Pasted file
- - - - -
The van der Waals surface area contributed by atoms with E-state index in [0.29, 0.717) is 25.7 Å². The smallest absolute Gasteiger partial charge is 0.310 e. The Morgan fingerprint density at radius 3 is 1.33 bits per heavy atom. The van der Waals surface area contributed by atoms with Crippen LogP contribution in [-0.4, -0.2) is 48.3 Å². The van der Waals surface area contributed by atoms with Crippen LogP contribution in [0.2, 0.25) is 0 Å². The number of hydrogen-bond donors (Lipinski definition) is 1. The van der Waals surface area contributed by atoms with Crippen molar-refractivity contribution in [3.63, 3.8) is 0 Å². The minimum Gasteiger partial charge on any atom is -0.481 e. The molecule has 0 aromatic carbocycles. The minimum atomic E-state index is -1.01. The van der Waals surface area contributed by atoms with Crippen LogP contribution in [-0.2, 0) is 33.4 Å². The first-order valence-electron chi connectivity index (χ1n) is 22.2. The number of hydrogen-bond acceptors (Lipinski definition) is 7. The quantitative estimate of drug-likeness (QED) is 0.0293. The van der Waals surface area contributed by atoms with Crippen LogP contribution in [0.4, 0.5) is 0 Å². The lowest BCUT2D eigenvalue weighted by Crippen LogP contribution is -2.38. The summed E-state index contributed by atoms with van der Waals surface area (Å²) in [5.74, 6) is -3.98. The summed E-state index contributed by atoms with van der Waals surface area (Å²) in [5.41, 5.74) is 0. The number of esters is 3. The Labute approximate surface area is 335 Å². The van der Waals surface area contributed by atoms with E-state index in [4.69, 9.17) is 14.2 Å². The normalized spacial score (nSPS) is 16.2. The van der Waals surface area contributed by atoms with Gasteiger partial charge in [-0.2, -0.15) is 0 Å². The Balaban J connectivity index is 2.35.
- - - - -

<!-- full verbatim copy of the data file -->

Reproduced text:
The van der Waals surface area contributed by atoms with E-state index in [0.29, 0.717) is 25.7 Å². The smallest absolute Gasteiger partial charge is 0.310 e. The Morgan fingerprint density at radius 3 is 1.33 bits per heavy atom. The van der Waals surface area contributed by atoms with Crippen LogP contribution in [-0.4, -0.2) is 48.3 Å². The van der Waals surface area contributed by atoms with Crippen LogP contribution in [0.2, 0.25) is 0 Å². The number of hydrogen-bond donors (Lipinski definition) is 1. The van der Waals surface area contributed by atoms with Crippen molar-refractivity contribution in [3.63, 3.8) is 0 Å². The minimum Gasteiger partial charge on any atom is -0.481 e. The molecule has 0 aromatic carbocycles. The minimum atomic E-state index is -1.01. The van der Waals surface area contributed by atoms with Crippen LogP contribution in [-0.2, 0) is 33.4 Å². The first-order valence-electron chi connectivity index (χ1n) is 22.2. The number of hydrogen-bond acceptors (Lipinski definition) is 7. The quantitative estimate of drug-likeness (QED) is 0.0293. The van der Waals surface area contributed by atoms with Crippen LogP contribution in [0.4, 0.5) is 0 Å². The lowest BCUT2D eigenvalue weighted by Crippen LogP contribution is -2.38. The summed E-state index contributed by atoms with van der Waals surface area (Å²) in [5.74, 6) is -3.98. The summed E-state index contributed by atoms with van der Waals surface area (Å²) in [5.41, 5.74) is 0. The number of esters is 3. The Labute approximate surface area is 335 Å². The van der Waals surface area contributed by atoms with E-state index in [4.69, 9.17) is 14.2 Å². The normalized spacial score (nSPS) is 16.2. The van der Waals surface area contributed by atoms with Gasteiger partial charge in [-0.2, -0.15) is 0 Å². The Balaban J connectivity index is 2.35.